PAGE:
How to protect my Facebook account from being hacked?

Recently, hackers attacked Facebook. Their booty? Nearly 50 million accounts whose access credentials and personal information have been stolen. Faced with this flaw on an unprecedented scale, the social network users have several tools to try to protect their privacy. Here are three solutions you should implement to protect your Facebook account from being hacked.

Adopt two-factor authentication on Facebook

To secure their services, all major websites provide a two-factor authorization feature. It consists of asking the user for a second way to verify his or her identity, in addition to his password. In most cases, this is a code received by SMS on their smartphone – Facebook assumes that only the user is likely to have access to their smartphone.

The process involves giving your phone number to Facebook which also uses it for advertising purposes. The social network offers another solution: use a third-party application (such as Duo or Google Authenticator) to send this second code. Note that the hack just revealed by Facebook does not seem to have endangered users’ passwords.

Check the list of connected devices

Smartphones, tablets, computers and other devices – today there is a multitude of ways you can access Facebook. Over time, we, therefore, have more and more devices connected to our accounts. It is important to regularly check the list of devices that have access to it in order to verify that there are no suspicious devices on the list. This list of connected devices can be accessed by going to the Security section of Facebook Settings.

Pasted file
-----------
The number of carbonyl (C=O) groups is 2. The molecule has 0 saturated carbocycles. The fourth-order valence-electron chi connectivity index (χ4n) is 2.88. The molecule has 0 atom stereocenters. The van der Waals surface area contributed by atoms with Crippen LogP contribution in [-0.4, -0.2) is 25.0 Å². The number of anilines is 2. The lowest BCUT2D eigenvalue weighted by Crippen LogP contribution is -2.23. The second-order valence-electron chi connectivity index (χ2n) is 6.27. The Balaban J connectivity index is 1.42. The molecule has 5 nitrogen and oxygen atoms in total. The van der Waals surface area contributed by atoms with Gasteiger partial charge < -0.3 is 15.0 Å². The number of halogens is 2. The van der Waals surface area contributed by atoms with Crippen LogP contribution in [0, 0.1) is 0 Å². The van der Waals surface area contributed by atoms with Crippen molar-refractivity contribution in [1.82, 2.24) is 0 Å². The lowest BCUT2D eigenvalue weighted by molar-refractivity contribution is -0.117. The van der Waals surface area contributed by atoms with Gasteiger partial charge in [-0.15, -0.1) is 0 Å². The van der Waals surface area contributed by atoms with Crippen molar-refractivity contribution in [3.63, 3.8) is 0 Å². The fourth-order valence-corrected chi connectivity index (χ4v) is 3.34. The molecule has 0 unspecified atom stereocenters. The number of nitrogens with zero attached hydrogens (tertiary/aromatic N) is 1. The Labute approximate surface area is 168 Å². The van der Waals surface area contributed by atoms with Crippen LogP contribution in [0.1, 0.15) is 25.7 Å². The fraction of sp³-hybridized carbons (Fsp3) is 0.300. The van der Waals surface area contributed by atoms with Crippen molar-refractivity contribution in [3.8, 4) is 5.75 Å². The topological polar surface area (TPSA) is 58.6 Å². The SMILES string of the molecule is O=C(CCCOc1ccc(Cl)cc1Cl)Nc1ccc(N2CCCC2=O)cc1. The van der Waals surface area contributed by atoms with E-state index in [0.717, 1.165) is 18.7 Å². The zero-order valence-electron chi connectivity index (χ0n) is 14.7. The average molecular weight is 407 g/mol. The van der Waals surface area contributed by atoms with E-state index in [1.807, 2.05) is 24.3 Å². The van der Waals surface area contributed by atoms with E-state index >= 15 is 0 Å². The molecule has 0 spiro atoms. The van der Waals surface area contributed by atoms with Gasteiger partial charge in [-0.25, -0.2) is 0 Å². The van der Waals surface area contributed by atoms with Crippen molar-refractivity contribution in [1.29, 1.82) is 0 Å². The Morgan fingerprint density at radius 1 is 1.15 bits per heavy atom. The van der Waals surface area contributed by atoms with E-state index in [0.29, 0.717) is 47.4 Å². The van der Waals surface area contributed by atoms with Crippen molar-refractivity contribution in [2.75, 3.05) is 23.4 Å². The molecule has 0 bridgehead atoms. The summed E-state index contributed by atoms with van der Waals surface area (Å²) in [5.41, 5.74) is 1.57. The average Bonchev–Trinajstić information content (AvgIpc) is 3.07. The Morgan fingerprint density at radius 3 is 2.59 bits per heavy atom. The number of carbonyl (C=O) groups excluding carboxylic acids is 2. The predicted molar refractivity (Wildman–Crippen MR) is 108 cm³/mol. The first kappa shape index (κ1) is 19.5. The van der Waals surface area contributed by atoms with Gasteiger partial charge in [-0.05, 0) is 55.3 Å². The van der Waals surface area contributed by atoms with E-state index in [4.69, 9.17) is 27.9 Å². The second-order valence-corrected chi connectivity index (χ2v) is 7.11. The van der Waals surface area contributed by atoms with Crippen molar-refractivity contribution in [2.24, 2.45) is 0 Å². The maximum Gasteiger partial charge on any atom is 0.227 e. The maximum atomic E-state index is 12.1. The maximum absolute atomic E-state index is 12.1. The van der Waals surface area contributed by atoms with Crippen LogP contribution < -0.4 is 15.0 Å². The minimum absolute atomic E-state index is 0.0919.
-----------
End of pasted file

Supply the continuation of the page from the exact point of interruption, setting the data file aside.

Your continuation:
If necessary, it is possible to automatically disconnect all the devices linked to your account. Additionally, on the “Security and connection” page, Facebook offers to send you alerts (by email or on Facebook) in the event a suspicious device is connected to your account.

Limit the amount of personal data offered to Facebook

Despite these precautions, the massive Facebook hack that was recently revealed proves that no precaution is infallible. Thus, it is preferable to limit the data that is shared with the social network as much as possible. It is possible to delete all information that is not essential (city of birth, school attended, etc.) from your account. There’s also a page where you can manage your advertising preferences. The page makes it possible to delete all of your listed interests or to put a stop to data sharing with Facebook’s external partners.

A complimentary solution lies in deactivating the geolocation service. Additionally, Facebook and Messenger applications are very insistent on obtaining the list of contacts in our directory. This access allows Facebook to find the phone numbers of our friends without their consent. Disabling this access is therefore recommended. Disabling Facebook and Messender’s access to your phone’s camera and microphone is also a good idea.

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